Maker orders are orders that are stored in order books on a price-time priority basis, waiting to be matched with counterparty orders. It’s similar to becoming a merchant at a marketplace - you have to set the price and the amount to sell and wait for the customers to come. Naturally, it might take some time for a maker order to be filled.
Taker orders are orders that “take” counterparty orders from order books. It’s like being a customer visiting a marketplace - you can immediately take what the merchants are offering. If there’s no offer that you find attractive, you’ll have to wait - or become a merchant yourself, and make a maker order.
When it comes to placing orders on an order book, there are two types of orders that users can choose between - limit orders and market orders. A limit order is an order with a “limit price” at which a user is willing to make an exchange. When a new limit order is placed, if there are no counterparty orders on the order book that it can be matched with at the limit price or better, the order gets stored in the order book as a maker order. Otherwise, the order is matched with existing maker orders on the order book as a taker order.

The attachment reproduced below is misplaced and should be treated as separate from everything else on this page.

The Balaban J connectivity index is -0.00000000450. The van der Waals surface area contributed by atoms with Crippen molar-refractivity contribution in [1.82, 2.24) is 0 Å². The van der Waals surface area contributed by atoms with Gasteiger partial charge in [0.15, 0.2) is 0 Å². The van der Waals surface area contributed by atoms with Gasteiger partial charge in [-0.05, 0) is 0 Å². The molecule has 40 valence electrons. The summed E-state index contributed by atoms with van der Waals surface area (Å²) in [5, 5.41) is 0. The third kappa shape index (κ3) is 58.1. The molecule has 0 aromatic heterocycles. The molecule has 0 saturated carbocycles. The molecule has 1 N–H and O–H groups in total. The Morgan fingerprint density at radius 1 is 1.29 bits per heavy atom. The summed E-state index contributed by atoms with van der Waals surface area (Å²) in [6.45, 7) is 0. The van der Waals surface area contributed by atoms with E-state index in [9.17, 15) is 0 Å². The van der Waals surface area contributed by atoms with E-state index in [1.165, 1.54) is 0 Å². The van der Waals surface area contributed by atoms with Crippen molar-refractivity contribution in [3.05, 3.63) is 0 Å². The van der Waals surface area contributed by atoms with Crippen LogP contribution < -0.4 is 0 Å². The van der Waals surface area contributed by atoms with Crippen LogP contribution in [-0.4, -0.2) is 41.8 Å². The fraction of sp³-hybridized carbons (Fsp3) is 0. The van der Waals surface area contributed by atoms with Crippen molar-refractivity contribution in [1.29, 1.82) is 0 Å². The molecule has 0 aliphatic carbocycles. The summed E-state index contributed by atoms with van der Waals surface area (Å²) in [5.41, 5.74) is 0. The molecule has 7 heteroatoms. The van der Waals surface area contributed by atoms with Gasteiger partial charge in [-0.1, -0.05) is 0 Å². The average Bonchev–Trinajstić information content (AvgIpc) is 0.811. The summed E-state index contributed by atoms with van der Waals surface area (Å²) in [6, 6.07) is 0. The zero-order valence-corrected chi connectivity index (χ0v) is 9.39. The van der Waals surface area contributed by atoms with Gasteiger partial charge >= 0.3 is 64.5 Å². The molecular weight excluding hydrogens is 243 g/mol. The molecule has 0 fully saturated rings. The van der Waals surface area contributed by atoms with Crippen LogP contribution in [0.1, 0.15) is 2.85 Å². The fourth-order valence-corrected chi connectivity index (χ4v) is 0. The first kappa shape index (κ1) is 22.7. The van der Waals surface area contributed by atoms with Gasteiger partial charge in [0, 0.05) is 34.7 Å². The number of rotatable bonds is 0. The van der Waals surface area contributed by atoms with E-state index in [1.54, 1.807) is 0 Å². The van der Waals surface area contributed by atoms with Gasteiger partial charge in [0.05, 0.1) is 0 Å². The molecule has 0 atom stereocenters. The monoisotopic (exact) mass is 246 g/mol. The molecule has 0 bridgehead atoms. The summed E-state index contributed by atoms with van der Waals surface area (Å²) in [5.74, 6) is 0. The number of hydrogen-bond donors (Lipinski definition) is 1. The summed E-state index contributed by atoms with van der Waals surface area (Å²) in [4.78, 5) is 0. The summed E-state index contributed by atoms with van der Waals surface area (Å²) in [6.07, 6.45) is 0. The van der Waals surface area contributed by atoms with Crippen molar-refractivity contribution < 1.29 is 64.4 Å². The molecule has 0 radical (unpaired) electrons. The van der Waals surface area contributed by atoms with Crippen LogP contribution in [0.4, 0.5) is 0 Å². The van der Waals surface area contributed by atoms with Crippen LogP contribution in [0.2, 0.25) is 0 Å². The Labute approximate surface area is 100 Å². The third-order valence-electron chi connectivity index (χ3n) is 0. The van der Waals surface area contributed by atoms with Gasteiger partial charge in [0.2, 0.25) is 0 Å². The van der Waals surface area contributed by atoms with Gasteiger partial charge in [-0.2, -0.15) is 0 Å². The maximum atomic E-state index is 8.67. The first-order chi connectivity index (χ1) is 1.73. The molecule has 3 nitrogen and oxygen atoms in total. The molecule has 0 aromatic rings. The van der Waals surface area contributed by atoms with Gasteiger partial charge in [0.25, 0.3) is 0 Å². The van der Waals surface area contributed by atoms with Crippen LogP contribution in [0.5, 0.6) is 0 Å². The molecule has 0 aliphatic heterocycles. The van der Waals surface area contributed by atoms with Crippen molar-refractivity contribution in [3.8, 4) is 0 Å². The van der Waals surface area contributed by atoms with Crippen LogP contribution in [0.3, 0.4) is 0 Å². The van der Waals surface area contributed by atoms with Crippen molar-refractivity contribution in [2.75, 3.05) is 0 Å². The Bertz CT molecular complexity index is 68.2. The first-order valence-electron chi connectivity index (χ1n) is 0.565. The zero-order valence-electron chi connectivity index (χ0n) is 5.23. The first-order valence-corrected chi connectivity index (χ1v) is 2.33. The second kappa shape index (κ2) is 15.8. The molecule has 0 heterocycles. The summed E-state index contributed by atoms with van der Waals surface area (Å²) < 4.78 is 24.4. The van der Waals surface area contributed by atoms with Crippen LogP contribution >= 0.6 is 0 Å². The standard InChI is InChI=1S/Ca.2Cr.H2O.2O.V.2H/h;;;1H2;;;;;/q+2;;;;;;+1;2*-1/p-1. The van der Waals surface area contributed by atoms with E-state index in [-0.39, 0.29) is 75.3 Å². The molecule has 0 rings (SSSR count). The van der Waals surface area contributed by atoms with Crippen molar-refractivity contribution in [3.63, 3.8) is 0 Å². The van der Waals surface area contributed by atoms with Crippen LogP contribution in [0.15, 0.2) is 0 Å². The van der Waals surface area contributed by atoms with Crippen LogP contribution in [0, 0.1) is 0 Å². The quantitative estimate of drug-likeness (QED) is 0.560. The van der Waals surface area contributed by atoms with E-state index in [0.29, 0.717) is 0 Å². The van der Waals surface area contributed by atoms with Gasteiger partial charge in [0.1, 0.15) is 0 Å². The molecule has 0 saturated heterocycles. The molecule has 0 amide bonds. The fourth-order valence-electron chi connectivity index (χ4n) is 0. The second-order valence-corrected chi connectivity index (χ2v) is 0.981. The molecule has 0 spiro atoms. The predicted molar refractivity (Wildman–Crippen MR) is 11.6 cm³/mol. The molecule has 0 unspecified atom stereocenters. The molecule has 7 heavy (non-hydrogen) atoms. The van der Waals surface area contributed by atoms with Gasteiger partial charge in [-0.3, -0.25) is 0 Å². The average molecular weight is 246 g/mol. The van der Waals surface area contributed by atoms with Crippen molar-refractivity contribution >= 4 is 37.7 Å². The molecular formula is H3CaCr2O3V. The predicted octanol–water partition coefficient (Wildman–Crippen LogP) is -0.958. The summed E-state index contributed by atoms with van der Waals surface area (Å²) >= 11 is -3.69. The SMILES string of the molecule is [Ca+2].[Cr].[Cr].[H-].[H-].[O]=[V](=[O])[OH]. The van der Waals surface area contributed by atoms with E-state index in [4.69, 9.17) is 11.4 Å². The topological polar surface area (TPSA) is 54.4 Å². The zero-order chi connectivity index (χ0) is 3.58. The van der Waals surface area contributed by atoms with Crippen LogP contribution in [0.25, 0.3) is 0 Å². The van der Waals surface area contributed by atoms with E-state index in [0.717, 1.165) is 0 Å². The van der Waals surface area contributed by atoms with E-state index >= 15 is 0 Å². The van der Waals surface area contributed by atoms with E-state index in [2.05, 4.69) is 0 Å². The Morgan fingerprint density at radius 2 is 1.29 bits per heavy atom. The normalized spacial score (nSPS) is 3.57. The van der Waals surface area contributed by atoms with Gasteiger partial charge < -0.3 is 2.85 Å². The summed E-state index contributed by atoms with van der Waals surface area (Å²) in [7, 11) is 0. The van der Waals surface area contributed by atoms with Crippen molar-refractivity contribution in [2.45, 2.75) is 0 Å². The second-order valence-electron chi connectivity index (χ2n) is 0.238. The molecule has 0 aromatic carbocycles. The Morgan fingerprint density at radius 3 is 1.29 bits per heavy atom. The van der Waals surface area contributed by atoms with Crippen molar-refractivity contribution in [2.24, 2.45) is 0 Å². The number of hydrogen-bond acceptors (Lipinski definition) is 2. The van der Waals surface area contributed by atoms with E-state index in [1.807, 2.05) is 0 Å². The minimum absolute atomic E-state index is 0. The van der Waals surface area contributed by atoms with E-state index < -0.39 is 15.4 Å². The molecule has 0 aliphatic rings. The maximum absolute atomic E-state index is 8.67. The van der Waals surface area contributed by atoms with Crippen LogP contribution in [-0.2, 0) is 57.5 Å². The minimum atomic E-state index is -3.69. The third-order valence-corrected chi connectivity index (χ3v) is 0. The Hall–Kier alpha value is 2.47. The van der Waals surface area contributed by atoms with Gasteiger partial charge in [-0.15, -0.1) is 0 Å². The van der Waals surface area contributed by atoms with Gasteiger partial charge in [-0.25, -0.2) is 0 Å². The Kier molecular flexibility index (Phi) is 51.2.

A market order is an order that takes counterparty orders from the order book until its order amount is filled, regardless of the price. It can be thought of as a “taker-only” order.
A price book is a predefined table of price points on which orders can be placed. There are two types of price books - the Stable Price Book and the Volatile Price Book. The former is a price book for stable pairs and the latter is for more general asset pairs. The Stable Price Book has smaller gaps between prices compared to the Volatile Price Book because a single basis point difference matters more when trading between stablecoins compared to pairs like BTC-USDC.